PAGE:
Christ-centered organizations, by the way, should have a culture of grace that acknowledges “worst mistakes” because everyone makes mistakes. Yet, by settling for an activity-driven culture versus a results-driven culture, we needlessly delay Kingdom advancement. That’s the worst mistake.

QUESTION: What are the top three things you need to accomplish in the next six to 12 months to give your organization the best chance of long-term success?

Friday, April 12, 2013

No Bad Board Meeting Is Too Short!

How long should a board meeting be? One hour? Four, six or eight hours? A weekend?

Roger Ebert, the movie critic who died this month, famously said, 
“No good movie is too long 
and no bad movie is short enough.”

Ditto our board meetings!

If your board has been in the same old/same old rut for more than three years, it might be a helpful exercise to “zero-base” your board meeting pattern and see if a different meeting scenario might help you be more effective.

   • Frequency (monthly, every-other-month, quarterly or…?)
   • Adjusting the time to the seasonal agenda (two shorter meetings and two longer meetings)
   • An annual retreat (more time for prayer, interaction, evaluation and spiritual discernment)
   • Conference calls (try one in place of a face-to-face meeting)
   • Adding a pre-meeting lunch or dinner (and inviting spouses)

Caution! Of the four social styles on your board (Analyticals, Drivers, Amiables and Expressives), each style approaches the use of time differently:
   • Analyticals tend to be slow, deliberate and disciplined.
   • Drivers tend to be swift, efficient and impatient.
   • Amiables tend to be slow, calm and undisciplined.
   • Expressives tend to be rapid, quick and undisciplined.

For more on social styles, read my review of How to Deal with Annoying People: What to Do When You Can’t Avoid Them, by Bob Phillips and Kimberly Alyn.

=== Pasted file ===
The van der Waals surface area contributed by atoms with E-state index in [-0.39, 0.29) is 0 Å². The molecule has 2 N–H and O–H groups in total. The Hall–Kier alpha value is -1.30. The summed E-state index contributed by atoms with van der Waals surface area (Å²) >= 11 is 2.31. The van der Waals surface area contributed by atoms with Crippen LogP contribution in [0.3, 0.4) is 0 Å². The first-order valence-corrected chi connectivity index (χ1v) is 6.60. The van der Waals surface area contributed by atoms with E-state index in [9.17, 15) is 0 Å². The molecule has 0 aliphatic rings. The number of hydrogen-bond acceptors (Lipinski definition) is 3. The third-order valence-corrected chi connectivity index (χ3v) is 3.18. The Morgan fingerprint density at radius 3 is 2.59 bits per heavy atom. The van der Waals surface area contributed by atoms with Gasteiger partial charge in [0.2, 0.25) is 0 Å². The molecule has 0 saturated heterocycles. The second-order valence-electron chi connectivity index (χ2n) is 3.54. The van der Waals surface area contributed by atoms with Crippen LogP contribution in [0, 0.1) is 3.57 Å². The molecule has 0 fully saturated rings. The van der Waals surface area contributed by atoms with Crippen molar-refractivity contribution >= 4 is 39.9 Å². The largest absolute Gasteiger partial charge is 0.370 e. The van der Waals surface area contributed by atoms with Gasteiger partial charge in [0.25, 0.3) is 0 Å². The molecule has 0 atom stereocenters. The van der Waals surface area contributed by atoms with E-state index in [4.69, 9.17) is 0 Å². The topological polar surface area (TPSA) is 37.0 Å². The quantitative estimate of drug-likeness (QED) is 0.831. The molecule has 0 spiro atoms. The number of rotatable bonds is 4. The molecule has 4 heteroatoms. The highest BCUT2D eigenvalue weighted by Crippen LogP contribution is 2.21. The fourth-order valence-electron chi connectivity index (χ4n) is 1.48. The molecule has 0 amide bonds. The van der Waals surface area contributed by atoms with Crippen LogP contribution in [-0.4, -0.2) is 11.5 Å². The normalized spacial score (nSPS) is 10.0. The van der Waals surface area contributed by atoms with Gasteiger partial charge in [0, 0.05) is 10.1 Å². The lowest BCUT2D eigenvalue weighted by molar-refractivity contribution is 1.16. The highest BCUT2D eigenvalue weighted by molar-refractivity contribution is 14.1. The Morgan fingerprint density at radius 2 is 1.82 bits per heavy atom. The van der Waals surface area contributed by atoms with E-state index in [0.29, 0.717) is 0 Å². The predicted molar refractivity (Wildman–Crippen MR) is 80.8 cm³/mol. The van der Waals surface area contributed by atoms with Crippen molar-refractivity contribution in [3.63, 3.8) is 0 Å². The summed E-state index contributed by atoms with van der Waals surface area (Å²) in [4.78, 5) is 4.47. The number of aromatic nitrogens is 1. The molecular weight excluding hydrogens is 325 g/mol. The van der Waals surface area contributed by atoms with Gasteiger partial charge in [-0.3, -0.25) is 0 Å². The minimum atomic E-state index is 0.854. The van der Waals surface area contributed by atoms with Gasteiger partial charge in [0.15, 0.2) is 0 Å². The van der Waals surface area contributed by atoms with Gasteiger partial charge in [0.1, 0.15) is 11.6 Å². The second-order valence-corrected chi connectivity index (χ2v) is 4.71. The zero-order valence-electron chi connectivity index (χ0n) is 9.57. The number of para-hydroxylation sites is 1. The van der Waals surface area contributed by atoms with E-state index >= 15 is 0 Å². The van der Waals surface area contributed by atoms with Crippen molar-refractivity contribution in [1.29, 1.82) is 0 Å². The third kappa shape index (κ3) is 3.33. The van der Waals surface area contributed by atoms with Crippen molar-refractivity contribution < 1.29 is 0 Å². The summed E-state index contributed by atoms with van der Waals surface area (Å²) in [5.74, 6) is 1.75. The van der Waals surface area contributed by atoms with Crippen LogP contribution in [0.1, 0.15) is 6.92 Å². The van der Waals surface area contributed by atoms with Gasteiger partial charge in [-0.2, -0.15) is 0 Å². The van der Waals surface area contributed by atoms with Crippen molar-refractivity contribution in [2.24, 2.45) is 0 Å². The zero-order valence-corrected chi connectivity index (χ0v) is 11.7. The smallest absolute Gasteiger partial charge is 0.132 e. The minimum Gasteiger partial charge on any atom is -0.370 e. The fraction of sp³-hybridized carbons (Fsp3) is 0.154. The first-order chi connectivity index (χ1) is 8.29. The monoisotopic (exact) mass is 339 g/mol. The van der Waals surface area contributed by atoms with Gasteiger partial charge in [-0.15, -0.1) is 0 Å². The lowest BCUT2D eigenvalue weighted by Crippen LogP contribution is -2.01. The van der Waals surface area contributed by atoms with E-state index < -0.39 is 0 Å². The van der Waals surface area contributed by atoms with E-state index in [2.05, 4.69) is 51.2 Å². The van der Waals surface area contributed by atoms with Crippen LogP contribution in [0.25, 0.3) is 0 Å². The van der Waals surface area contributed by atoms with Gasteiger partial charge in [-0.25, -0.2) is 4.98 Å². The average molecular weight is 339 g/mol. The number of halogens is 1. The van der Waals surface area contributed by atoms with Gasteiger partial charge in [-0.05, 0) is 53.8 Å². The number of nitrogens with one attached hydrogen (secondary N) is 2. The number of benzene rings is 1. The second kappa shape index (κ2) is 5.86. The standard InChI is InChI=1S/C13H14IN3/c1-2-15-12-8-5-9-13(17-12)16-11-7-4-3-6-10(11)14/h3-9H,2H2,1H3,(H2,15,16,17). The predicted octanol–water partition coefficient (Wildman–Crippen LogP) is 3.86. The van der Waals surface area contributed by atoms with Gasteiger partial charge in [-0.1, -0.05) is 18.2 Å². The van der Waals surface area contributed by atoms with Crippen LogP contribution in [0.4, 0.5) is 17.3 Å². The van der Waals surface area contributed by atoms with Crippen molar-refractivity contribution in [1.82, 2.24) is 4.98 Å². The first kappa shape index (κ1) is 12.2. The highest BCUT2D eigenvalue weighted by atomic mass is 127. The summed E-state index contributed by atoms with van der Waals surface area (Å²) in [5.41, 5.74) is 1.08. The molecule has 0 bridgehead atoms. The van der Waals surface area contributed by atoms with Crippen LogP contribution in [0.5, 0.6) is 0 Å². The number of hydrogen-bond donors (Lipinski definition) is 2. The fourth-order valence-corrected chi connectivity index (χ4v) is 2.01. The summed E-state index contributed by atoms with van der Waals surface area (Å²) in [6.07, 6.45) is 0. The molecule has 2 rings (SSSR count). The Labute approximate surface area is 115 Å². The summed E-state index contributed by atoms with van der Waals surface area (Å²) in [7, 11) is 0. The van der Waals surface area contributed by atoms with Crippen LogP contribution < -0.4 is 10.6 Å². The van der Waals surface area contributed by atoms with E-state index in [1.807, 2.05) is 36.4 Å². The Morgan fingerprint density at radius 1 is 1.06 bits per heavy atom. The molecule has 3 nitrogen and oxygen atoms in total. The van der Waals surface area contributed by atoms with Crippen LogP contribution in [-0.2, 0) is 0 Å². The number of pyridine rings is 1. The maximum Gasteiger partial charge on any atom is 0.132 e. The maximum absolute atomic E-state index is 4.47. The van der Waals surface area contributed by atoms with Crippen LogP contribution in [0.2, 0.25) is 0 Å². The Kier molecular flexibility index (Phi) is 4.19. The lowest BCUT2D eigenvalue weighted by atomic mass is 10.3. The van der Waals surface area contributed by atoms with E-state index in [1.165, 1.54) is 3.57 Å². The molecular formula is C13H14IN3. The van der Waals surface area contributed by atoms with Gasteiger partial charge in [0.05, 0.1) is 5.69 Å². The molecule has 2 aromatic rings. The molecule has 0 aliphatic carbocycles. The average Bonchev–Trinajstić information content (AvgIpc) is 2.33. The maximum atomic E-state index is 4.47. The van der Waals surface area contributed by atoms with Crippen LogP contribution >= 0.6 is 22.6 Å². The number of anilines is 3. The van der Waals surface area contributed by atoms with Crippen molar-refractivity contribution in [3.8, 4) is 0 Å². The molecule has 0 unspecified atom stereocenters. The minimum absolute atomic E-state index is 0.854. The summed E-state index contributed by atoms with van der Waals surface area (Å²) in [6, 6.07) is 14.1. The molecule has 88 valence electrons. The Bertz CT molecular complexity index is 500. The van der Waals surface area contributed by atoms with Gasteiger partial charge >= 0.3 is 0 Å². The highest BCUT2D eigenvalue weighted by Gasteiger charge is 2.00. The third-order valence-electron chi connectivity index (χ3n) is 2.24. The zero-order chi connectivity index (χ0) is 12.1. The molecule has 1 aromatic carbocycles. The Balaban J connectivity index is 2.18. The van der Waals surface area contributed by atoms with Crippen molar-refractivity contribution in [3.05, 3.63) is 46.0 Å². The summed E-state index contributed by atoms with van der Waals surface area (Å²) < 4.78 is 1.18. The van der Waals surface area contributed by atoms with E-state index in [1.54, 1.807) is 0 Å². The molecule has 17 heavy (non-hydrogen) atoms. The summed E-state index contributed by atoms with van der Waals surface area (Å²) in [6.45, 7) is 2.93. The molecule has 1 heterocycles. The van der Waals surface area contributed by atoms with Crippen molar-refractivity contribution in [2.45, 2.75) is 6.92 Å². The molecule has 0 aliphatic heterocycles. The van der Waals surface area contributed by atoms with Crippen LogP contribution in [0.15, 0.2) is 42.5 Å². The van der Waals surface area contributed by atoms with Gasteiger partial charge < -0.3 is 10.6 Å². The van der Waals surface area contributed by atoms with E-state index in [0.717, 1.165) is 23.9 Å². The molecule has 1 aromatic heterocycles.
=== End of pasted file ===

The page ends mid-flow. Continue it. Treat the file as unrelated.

Proverbs 15:22 (Amplified Bible) says, “Where there is no counsel, purposes are frustrated, but with many counselors they are accomplished." 

So take time to get input. If you gently and graciously focus on the board’s objectives, and not tradition—“But we’ve always done our board meetings this way”—you’ll get buy-in.

QUESTION: Is it time to rethink the frequency and the length of our board meetings?

Thursday, April 4, 2013

The Powerful Potential of Tab 10

One of the helpful resources in the ECFA Governance Toolbox Series No. 1: Recruiting Board Members is a sample table of contents for a “Board Nominee Orientation Notebook.”

I encourage boards to use this 31-tab binder as a tool during all four recruitment phases: Cultivation, Recruitment, Orientation and Engagement. (Why 31 tabs? Because Staples sells 31-tab dividers!)

Once completed (actually, I’ve never seen a complete one—it’s always a work in progress), the notebook is a treasured “one-stop location” for all organizational documents.  Trust me—your board prospect will be impressed and even assume your board has their act together! Here are just seven of the 31 tabs:
   • Current Board Members (mini-bios) and Committee Structure
   • Bylaws and Articles of Incorporation
   • Board Policies Manual
   • Board Member Annual Affirmation Statement (and Conflict of Interest document)
   • Annual Budget, Current Financial Reports and Audited Financial Statements
   • ECFA Membership Profile, Public Statistics and the IRS Form 990
   • Strategic Plan (Executive Summary and a one-page “placemat”)

All this is good, but it’s likely you have never leveraged the powerful potential of Tab 10, the list of your “Former Board Members and Board Chairs.”

A year ago in my blog post, Begin With the End in Mind, I referenced Rebekah Basinger’s insightful thoughts, “After Bye-Bye Board Member, Then What?” Here’s her full article, “After Thank You and Good-Bye: The Challenge of Holding on to the Hearts and Attention of Former Board Members.”

I was reminded of this powerful potential again yesterday when I received a packet of information sent to former ECFA board members. (According to the “Director’s Award” plaque on my office wall, I served six years on the ECFA board from 1989 to 1995.) Dan Busby, ECFA’s president, communicates intentionally and regularly with former board members—with perfect doses of “inside info” and encouraging news. I always open his mail first.

I’ve served on numerous boards, 
yet this is the only board 
that keeps me in the loop.  

Kudos to Dan and ECFA! (Memo to CEOs: a monthly donor appeal letter doesn’t qualify for “keeping me in the loop.”)

IDEA: inspire a current board member to create an intentional plan for keeping former board members in the loop. Christ-centered organizations can rightly expect former board members to be some of their best prayer warriors, but it will take creativity and intentionality.  If you do this, you will experience the powerful Kingdom potential of Tab 10!

QUESTION: What’s your next step for leveraging the God-honoring heart and passion of former board members?